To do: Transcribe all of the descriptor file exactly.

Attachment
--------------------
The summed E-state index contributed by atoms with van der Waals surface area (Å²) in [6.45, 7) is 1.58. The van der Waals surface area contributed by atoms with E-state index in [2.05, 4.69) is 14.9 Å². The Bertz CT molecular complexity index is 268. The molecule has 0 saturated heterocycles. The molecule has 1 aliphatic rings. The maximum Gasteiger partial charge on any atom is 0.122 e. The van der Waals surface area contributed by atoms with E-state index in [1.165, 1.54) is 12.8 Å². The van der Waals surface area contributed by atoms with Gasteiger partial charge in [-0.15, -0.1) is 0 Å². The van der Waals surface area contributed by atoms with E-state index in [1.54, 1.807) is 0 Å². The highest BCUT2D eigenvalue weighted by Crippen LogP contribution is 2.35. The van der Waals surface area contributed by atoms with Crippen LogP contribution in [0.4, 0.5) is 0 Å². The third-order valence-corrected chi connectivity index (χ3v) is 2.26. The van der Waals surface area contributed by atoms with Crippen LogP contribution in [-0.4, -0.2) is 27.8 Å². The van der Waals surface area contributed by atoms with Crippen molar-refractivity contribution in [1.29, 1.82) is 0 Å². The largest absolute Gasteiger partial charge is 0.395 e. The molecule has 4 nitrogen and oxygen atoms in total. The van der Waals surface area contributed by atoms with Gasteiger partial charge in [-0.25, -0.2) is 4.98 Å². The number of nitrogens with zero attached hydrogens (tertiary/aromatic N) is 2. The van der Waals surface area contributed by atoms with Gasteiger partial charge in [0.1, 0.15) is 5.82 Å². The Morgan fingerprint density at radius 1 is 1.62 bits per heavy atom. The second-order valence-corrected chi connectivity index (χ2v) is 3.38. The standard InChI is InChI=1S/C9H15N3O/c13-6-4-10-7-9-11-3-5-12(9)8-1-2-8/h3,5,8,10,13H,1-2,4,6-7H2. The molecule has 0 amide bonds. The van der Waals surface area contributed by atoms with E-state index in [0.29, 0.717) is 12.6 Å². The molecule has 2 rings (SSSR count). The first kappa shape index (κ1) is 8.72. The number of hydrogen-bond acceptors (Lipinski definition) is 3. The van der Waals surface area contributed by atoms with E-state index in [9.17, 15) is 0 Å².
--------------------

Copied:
The summed E-state index contributed by atoms with van der Waals surface area (Å²) in [6.45, 7) is 1.58. The van der Waals surface area contributed by atoms with E-state index in [2.05, 4.69) is 14.9 Å². The Bertz CT molecular complexity index is 268. The molecule has 0 saturated heterocycles. The molecule has 1 aliphatic rings. The maximum Gasteiger partial charge on any atom is 0.122 e. The van der Waals surface area contributed by atoms with E-state index in [1.165, 1.54) is 12.8 Å². The van der Waals surface area contributed by atoms with Gasteiger partial charge in [-0.15, -0.1) is 0 Å². The van der Waals surface area contributed by atoms with E-state index in [1.54, 1.807) is 0 Å². The highest BCUT2D eigenvalue weighted by Crippen LogP contribution is 2.35. The van der Waals surface area contributed by atoms with Crippen LogP contribution in [0.4, 0.5) is 0 Å². The third-order valence-corrected chi connectivity index (χ3v) is 2.26. The van der Waals surface area contributed by atoms with Crippen LogP contribution in [-0.4, -0.2) is 27.8 Å². The van der Waals surface area contributed by atoms with Crippen molar-refractivity contribution in [1.29, 1.82) is 0 Å². The largest absolute Gasteiger partial charge is 0.395 e. The molecule has 4 nitrogen and oxygen atoms in total. The van der Waals surface area contributed by atoms with Gasteiger partial charge in [-0.25, -0.2) is 4.98 Å². The number of nitrogens with zero attached hydrogens (tertiary/aromatic N) is 2. The van der Waals surface area contributed by atoms with Gasteiger partial charge in [0.1, 0.15) is 5.82 Å². The Morgan fingerprint density at radius 1 is 1.62 bits per heavy atom. The second-order valence-corrected chi connectivity index (χ2v) is 3.38. The standard InChI is InChI=1S/C9H15N3O/c13-6-4-10-7-9-11-3-5-12(9)8-1-2-8/h3,5,8,10,13H,1-2,4,6-7H2. The molecule has 0 amide bonds. The van der Waals surface area contributed by atoms with E-state index in [0.29, 0.717) is 12.6 Å². The molecule has 2 rings (SSSR count). The first kappa shape index (κ1) is 8.72. The number of hydrogen-bond acceptors (Lipinski definition) is 3. The van der Waals surface area contributed by atoms with E-state index in [9.17, 15) is 0 Å².